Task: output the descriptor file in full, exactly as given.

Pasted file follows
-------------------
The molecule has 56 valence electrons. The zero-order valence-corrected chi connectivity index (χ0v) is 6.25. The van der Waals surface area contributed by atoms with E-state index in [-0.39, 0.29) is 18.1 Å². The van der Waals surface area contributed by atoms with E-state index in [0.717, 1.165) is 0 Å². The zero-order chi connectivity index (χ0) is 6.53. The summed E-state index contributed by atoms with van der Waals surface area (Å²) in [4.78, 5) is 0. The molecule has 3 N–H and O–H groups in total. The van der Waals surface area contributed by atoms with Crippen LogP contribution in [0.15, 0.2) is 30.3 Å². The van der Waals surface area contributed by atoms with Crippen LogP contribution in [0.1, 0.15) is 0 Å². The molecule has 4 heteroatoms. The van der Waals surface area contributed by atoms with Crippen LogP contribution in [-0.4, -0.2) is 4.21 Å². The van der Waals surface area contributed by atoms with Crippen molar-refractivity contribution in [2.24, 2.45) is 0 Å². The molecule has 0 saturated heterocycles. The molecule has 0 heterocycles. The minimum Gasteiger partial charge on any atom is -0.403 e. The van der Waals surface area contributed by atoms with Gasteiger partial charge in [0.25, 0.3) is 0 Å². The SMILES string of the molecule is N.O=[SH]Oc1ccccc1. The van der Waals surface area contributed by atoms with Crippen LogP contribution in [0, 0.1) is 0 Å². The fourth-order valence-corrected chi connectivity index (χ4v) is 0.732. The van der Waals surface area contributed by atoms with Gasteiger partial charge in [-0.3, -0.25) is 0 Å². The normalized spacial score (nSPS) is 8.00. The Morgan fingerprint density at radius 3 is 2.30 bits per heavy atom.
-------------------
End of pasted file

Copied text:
The molecule has 56 valence electrons. The zero-order valence-corrected chi connectivity index (χ0v) is 6.25. The van der Waals surface area contributed by atoms with E-state index in [-0.39, 0.29) is 18.1 Å². The van der Waals surface area contributed by atoms with E-state index in [0.717, 1.165) is 0 Å². The zero-order chi connectivity index (χ0) is 6.53. The summed E-state index contributed by atoms with van der Waals surface area (Å²) in [4.78, 5) is 0. The molecule has 3 N–H and O–H groups in total. The van der Waals surface area contributed by atoms with Crippen LogP contribution in [0.15, 0.2) is 30.3 Å². The van der Waals surface area contributed by atoms with Crippen LogP contribution in [0.1, 0.15) is 0 Å². The molecule has 4 heteroatoms. The van der Waals surface area contributed by atoms with Crippen LogP contribution in [-0.4, -0.2) is 4.21 Å². The van der Waals surface area contributed by atoms with Crippen molar-refractivity contribution in [2.24, 2.45) is 0 Å². The molecule has 0 saturated heterocycles. The molecule has 0 heterocycles. The minimum Gasteiger partial charge on any atom is -0.403 e. The van der Waals surface area contributed by atoms with Gasteiger partial charge in [0.25, 0.3) is 0 Å². The SMILES string of the molecule is N.O=[SH]Oc1ccccc1. The van der Waals surface area contributed by atoms with Crippen LogP contribution in [0, 0.1) is 0 Å². The fourth-order valence-corrected chi connectivity index (χ4v) is 0.732. The van der Waals surface area contributed by atoms with Gasteiger partial charge in [-0.3, -0.25) is 0 Å². The normalized spacial score (nSPS) is 8.00. The Morgan fingerprint density at radius 3 is 2.30 bits per heavy atom.